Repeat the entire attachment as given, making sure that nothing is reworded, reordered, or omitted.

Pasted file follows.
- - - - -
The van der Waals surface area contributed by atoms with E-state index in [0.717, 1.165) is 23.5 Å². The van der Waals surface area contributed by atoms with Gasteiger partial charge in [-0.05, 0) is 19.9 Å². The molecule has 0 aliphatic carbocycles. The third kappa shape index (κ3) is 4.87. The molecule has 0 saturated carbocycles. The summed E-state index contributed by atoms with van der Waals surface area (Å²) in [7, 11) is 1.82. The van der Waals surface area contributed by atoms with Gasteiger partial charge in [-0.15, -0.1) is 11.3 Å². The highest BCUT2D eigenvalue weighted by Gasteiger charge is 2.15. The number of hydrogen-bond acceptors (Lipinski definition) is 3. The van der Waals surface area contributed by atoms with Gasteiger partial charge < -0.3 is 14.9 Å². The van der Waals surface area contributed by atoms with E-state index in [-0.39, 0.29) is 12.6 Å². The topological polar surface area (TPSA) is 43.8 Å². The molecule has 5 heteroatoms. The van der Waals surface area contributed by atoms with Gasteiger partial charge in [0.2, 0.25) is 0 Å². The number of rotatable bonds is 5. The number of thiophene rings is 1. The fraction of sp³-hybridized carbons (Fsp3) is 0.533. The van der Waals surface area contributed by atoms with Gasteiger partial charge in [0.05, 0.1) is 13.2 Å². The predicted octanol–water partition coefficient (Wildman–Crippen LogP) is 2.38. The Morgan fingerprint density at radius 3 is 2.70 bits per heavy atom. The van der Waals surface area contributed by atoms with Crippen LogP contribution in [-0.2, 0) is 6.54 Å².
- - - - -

The van der Waals surface area contributed by atoms with E-state index in [0.717, 1.165) is 23.5 Å². The van der Waals surface area contributed by atoms with Gasteiger partial charge in [-0.05, 0) is 19.9 Å². The molecule has 0 aliphatic carbocycles. The third kappa shape index (κ3) is 4.87. The molecule has 0 saturated carbocycles. The summed E-state index contributed by atoms with van der Waals surface area (Å²) in [7, 11) is 1.82. The van der Waals surface area contributed by atoms with Gasteiger partial charge in [-0.15, -0.1) is 11.3 Å². The highest BCUT2D eigenvalue weighted by Gasteiger charge is 2.15. The number of hydrogen-bond acceptors (Lipinski definition) is 3. The van der Waals surface area contributed by atoms with Gasteiger partial charge < -0.3 is 14.9 Å². The van der Waals surface area contributed by atoms with E-state index in [-0.39, 0.29) is 12.6 Å². The topological polar surface area (TPSA) is 43.8 Å². The molecule has 5 heteroatoms. The van der Waals surface area contributed by atoms with Gasteiger partial charge in [0.2, 0.25) is 0 Å². The number of rotatable bonds is 5. The number of thiophene rings is 1. The fraction of sp³-hybridized carbons (Fsp3) is 0.533. The van der Waals surface area contributed by atoms with Gasteiger partial charge in [0.05, 0.1) is 13.2 Å². The predicted octanol–water partition coefficient (Wildman–Crippen LogP) is 2.38. The Morgan fingerprint density at radius 3 is 2.70 bits per heavy atom. The van der Waals surface area contributed by atoms with Crippen LogP contribution in [-0.2, 0) is 6.54 Å².